Since February, new Health Minister Ayesha Verrall has been affirming that work was under way to prepare for the horrendous pressures on public hospitals expected this winter.
There are still media reports of the effects of severe workforce shortages. We've seen cancelled operations, delayed diagnoses and overcrowded emergency departments.
Heaven for hotels is hell for hospitals
The most comprehensive report was the revelation that in 2022, hospitals had 100% occupancy more than 600 times.
In other words, on average each day roughly two public hospitals around the country were running at an occupancy higher than they were resourced for.
A 100% occupancy rate is heaven for hotels. But it is hell for public hospitals providing emergency, acute and planned (elective) services. Patients who need to be admitted to hospital beds can’t be. This is called bed-blocking, although, in reality, it is more due to staff shortages than bed supply.
Since then, the health system has been waiting for Health New Zealand (Te Whatu Ora) to develop a plan from the health minister to support patients during the expected increased pressures over winter.
Eventually Verrall announced the plan on May 4. But, unfortunately, it fell well short of what I would call a plan. Not even a diagram, let alone specific actions and timeframes.
Instead it was a cobbling together and expanding of 24 quality improvement initiatives, 23 of which were already under way.
Roughly assembling or producing something from available parts or elements and rolling them out more can be good. But it is not a winter plan.
The 24 initiatives are wide-ranging but broadly related to redirect “unnecessary” demand on hospitals to care in the community.
- Expanding telehealth services in primary care and ambulances.
- Pharmacies treating minor ailments and providing free consultations.
- Remote patient monitoring;
- Increasing at-home or near-to-home assessment of needs to reduce time in hospital.
- Options for acute care treatment in homes.
- Improving needs assessments in wards.
- Increased community allied health and rapid response services.
- In-home consultations and visits combined with virtual monitoring.
Others, which are incorporated under the redirecting label, are more affirmations of intent, generalisations or aspirational:
- More accessible after-hours and medical care.
- Comprehensive primary care teams. For example, allowing teams of GPs, physiotherapists and pharmacists to carry out multiple consultations with a patient in a single visit).
- Boosting on-site and virtual medical and nursing support for aged residential care providers.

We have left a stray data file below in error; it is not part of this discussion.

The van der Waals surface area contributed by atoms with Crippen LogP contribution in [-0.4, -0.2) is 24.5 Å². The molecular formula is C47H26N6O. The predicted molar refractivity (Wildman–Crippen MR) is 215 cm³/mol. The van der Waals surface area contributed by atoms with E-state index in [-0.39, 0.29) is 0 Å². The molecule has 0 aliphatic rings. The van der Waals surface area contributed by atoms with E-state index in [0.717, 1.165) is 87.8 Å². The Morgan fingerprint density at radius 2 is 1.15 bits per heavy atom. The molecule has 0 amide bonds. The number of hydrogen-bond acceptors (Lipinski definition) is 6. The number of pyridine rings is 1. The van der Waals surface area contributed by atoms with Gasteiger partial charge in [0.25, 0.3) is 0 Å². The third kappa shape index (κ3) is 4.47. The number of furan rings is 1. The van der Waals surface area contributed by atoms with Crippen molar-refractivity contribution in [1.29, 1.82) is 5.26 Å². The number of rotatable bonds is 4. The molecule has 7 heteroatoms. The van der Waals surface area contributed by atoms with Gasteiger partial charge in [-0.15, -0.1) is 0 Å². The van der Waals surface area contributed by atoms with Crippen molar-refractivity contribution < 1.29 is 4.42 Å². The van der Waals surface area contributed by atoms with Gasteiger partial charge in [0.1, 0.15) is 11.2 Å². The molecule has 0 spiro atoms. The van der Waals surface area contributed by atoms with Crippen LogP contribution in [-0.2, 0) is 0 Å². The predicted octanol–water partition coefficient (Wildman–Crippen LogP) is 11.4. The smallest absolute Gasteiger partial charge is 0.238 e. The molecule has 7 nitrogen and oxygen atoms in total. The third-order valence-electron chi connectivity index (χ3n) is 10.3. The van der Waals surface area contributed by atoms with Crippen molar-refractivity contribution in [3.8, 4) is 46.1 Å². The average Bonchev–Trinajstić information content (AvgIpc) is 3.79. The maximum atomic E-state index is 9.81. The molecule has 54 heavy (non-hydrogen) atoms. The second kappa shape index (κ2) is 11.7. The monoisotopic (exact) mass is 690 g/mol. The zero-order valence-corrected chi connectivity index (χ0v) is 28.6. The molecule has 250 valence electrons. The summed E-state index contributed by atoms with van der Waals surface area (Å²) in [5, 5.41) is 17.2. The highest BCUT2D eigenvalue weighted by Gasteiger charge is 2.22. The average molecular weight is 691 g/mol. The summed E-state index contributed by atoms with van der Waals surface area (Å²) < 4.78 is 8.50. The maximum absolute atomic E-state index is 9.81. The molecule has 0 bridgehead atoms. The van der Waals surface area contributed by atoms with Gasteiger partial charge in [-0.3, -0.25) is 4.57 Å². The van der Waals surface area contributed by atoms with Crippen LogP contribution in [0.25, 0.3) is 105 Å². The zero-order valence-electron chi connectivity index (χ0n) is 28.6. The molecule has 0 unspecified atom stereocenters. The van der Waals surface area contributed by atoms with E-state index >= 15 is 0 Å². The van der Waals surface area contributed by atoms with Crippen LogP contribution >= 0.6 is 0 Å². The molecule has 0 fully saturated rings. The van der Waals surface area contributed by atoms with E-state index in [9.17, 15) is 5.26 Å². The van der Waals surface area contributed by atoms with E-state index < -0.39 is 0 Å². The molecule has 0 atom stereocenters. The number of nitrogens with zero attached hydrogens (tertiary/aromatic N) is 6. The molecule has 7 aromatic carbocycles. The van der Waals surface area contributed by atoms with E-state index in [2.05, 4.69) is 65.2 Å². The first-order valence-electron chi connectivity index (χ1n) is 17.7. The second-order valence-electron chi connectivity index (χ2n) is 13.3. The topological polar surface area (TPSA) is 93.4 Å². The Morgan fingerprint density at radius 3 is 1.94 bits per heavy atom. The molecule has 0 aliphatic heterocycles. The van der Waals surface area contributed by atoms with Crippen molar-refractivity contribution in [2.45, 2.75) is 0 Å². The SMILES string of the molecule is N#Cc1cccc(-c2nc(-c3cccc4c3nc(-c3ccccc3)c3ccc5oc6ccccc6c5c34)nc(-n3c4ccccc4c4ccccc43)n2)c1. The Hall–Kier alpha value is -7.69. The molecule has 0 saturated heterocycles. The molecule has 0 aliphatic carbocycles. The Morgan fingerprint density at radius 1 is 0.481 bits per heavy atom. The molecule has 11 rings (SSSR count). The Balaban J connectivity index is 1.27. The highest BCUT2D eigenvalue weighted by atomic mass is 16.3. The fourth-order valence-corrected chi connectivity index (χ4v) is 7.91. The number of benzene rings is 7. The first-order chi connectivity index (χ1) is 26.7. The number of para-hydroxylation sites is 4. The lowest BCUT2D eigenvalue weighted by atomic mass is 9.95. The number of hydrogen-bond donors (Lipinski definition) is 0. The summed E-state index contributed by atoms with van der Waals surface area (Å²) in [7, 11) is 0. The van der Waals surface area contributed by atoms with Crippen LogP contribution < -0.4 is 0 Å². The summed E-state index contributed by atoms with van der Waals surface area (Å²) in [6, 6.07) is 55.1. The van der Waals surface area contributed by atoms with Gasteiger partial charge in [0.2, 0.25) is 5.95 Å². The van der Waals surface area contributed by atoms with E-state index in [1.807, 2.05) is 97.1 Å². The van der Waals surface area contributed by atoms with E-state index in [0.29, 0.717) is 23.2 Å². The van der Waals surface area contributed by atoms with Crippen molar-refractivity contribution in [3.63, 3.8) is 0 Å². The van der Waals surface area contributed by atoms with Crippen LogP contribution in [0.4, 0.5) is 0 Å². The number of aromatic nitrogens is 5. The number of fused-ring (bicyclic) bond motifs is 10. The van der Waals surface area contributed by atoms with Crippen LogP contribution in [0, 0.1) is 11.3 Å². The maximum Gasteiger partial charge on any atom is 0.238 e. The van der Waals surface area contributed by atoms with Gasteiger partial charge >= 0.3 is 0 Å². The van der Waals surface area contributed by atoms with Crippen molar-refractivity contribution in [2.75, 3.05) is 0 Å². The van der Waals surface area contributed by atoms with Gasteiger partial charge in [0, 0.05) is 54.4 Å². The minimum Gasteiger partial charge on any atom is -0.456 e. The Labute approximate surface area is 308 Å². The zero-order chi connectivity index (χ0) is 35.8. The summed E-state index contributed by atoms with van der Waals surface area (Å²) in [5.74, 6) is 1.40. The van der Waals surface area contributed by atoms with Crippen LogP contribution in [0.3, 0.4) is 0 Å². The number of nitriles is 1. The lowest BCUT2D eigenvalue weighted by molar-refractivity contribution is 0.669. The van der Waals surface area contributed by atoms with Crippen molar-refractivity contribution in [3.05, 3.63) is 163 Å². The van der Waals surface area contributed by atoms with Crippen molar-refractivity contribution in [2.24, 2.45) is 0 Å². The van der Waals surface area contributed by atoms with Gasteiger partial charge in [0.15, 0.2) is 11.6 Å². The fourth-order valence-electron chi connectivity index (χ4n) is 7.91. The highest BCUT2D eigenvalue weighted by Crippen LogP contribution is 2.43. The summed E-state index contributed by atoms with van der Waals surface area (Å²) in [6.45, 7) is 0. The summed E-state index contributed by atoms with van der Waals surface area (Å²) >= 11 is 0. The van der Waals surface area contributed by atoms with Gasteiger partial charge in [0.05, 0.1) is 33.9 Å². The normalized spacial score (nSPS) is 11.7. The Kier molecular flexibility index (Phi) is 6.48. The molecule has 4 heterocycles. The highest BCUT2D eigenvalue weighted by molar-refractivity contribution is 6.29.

- Rapid national data automation.
- Mental health support to emergency departments.
- Maintaining planned care capacity.
- International workforce recruitment.
- Monitoring covid-19 spread.
Some are to a large or reasonable degree already in place. As well as a number listed above, these include GP access to community radiology services, bivalent covid-19 boosters, influenza vaccinations, promoting childhood immunisations, and expanding on-the-job training for healthcare assistants.
Health minister errs
Unfortunately, when announcing Health NZ’s ‘plan’, Verrall claimed this was only now able to be done under her government’s new ‘reformed’ health system, which started in July last year. I believe she is wrong and should know better.
Most of these initiatives had already been under way well before the ‘health reforms’ and were being trialled or developed in several of the now-abolished district health boards (DHBs).
Before the 'health reforms’, NZ already had a reasonably centralised health system. All that was needed was for the health minister or ministry to require DHBs to put them into place.
The difference between then and now is that before there would have been more engagement with local experience and expertise over how best to do it.
Now, because of the destabilisation and distraction of restructuring and the loss of expertise that followed it, there is much less engagement, if any.
The 24 initiatives in the ‘plan’ are commendable. But they are quality improvement initiatives.
Rather than being specifically designed to reduce workforce pressures or cope with severe shortages, they are attempts to improve the quality and accessibility of health services. Many are long-standing innovations.
The nature of these innovations is that many are ongoing works in progress – which is a good thing.
This doesn't mean that they can’t have spinoff benefits for reducing workloads in hospitals, particularly where they involve improving accessibility to healthcare in the community.
However, they will not make a discernible difference for helping hospitals cope with the pressures of the coming winter.
Further, they are not quick fixes. They take time to work. They're not like a garden hose where you can increase the water flow and adjust its spread.
Workforce shortages get a second bite
The severe hospital workforce shortages are one of three major contributors to the crisis, the other two being rising acute health demand and poor leadership of the health system at a national level and by successive governments.
These shortages also make it difficult for these initiatives to make even a small difference to reducing the pressures.
Like the rest of the provision of healthcare, they're highly labour intensive.
The initiatives depend on there being enough workforce capacity and capabilities at a time when we're facing a severe and worsening workforce crisis.
In other words, the initiatives need a yet-to-be-made, or even planned, workforce investment.
It is as if the shortages get a ‘second bite of the cherry’.
The pressure on our hospitals is already intense. And this is before the arrival of winter flu, let along another omicron surge.
I predict that overcrowded emergency departments, bed-blocking, 100% hospital occupancy and a stressed workforce are going to get even worse in the months to come.